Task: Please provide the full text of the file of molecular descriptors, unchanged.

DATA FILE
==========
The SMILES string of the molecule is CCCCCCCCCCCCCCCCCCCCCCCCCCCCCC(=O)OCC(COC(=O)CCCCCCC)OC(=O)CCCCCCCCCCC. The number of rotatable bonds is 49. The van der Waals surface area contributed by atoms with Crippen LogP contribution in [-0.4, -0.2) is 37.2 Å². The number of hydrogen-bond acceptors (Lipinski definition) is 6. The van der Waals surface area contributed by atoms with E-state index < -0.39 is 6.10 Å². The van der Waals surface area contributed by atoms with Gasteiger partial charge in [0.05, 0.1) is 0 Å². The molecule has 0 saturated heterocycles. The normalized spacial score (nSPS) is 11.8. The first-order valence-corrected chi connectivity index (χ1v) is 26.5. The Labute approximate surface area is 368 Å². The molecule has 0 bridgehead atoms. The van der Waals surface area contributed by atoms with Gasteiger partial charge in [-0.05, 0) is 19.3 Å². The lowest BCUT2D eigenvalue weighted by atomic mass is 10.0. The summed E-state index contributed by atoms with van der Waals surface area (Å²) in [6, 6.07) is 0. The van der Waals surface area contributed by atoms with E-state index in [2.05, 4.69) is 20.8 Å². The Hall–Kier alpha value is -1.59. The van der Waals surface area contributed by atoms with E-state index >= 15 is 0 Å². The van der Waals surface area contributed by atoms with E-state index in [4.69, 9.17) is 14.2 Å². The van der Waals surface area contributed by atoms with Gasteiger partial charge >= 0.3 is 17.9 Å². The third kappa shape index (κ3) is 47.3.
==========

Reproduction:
The SMILES string of the molecule is CCCCCCCCCCCCCCCCCCCCCCCCCCCCCC(=O)OCC(COC(=O)CCCCCCC)OC(=O)CCCCCCCCCCC. The number of rotatable bonds is 49. The van der Waals surface area contributed by atoms with Crippen LogP contribution in [-0.4, -0.2) is 37.2 Å². The number of hydrogen-bond acceptors (Lipinski definition) is 6. The van der Waals surface area contributed by atoms with E-state index < -0.39 is 6.10 Å². The van der Waals surface area contributed by atoms with Gasteiger partial charge in [0.05, 0.1) is 0 Å². The molecule has 0 saturated heterocycles. The normalized spacial score (nSPS) is 11.8. The first-order valence-corrected chi connectivity index (χ1v) is 26.5. The Labute approximate surface area is 368 Å². The molecule has 0 bridgehead atoms. The van der Waals surface area contributed by atoms with Gasteiger partial charge in [-0.05, 0) is 19.3 Å². The lowest BCUT2D eigenvalue weighted by atomic mass is 10.0. The summed E-state index contributed by atoms with van der Waals surface area (Å²) in [6, 6.07) is 0. The van der Waals surface area contributed by atoms with E-state index in [2.05, 4.69) is 20.8 Å². The Hall–Kier alpha value is -1.59. The van der Waals surface area contributed by atoms with E-state index >= 15 is 0 Å². The van der Waals surface area contributed by atoms with E-state index in [4.69, 9.17) is 14.2 Å². The van der Waals surface area contributed by atoms with Gasteiger partial charge >= 0.3 is 17.9 Å². The third kappa shape index (κ3) is 47.3.